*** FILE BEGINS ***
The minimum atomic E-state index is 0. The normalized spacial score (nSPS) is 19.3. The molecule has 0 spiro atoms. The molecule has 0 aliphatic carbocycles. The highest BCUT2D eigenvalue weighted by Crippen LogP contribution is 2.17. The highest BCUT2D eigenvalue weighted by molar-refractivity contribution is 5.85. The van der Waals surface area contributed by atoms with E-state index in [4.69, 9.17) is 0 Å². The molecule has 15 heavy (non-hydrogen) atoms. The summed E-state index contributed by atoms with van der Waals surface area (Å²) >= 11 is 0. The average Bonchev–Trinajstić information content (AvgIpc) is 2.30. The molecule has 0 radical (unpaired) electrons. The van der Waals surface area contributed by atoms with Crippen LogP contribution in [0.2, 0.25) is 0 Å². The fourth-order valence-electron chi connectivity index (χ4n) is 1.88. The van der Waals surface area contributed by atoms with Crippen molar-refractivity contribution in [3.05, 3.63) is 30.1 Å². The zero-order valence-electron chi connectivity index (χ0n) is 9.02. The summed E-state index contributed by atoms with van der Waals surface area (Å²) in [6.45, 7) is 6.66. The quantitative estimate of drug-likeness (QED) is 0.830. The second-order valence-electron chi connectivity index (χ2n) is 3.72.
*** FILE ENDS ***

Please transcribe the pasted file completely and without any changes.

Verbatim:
The minimum atomic E-state index is 0. The normalized spacial score (nSPS) is 19.3. The molecule has 0 spiro atoms. The molecule has 0 aliphatic carbocycles. The highest BCUT2D eigenvalue weighted by Crippen LogP contribution is 2.17. The highest BCUT2D eigenvalue weighted by molar-refractivity contribution is 5.85. The van der Waals surface area contributed by atoms with E-state index in [4.69, 9.17) is 0 Å². The molecule has 15 heavy (non-hydrogen) atoms. The summed E-state index contributed by atoms with van der Waals surface area (Å²) >= 11 is 0. The average Bonchev–Trinajstić information content (AvgIpc) is 2.30. The molecule has 0 radical (unpaired) electrons. The van der Waals surface area contributed by atoms with Crippen LogP contribution in [0.2, 0.25) is 0 Å². The fourth-order valence-electron chi connectivity index (χ4n) is 1.88. The van der Waals surface area contributed by atoms with Crippen molar-refractivity contribution in [3.05, 3.63) is 30.1 Å². The zero-order valence-electron chi connectivity index (χ0n) is 9.02. The summed E-state index contributed by atoms with van der Waals surface area (Å²) in [6.45, 7) is 6.66. The quantitative estimate of drug-likeness (QED) is 0.830. The second-order valence-electron chi connectivity index (χ2n) is 3.72.